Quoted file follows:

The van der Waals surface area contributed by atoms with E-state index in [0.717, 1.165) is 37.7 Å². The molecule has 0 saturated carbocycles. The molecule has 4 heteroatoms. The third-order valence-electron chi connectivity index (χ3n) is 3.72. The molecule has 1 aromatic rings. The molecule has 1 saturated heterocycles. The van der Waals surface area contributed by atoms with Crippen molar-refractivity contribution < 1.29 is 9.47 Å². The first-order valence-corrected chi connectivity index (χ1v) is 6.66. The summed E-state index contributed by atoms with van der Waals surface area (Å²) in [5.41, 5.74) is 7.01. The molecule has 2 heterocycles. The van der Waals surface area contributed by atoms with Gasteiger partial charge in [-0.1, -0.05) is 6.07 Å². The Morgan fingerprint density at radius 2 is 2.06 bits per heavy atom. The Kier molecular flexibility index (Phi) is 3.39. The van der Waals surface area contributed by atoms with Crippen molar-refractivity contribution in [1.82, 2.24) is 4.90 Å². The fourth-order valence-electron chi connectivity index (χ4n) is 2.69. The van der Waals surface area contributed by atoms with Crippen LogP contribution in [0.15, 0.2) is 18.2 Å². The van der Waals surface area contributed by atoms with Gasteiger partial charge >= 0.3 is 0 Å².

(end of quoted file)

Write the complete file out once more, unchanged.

The van der Waals surface area contributed by atoms with E-state index in [0.717, 1.165) is 37.7 Å². The molecule has 0 saturated carbocycles. The molecule has 4 heteroatoms. The third-order valence-electron chi connectivity index (χ3n) is 3.72. The molecule has 1 aromatic rings. The molecule has 1 saturated heterocycles. The van der Waals surface area contributed by atoms with Crippen molar-refractivity contribution < 1.29 is 9.47 Å². The first-order valence-corrected chi connectivity index (χ1v) is 6.66. The summed E-state index contributed by atoms with van der Waals surface area (Å²) in [5.41, 5.74) is 7.01. The molecule has 2 heterocycles. The van der Waals surface area contributed by atoms with Gasteiger partial charge in [-0.1, -0.05) is 6.07 Å². The Morgan fingerprint density at radius 2 is 2.06 bits per heavy atom. The Kier molecular flexibility index (Phi) is 3.39. The van der Waals surface area contributed by atoms with Crippen molar-refractivity contribution in [1.82, 2.24) is 4.90 Å². The fourth-order valence-electron chi connectivity index (χ4n) is 2.69. The van der Waals surface area contributed by atoms with Crippen LogP contribution in [0.15, 0.2) is 18.2 Å². The van der Waals surface area contributed by atoms with Gasteiger partial charge >= 0.3 is 0 Å².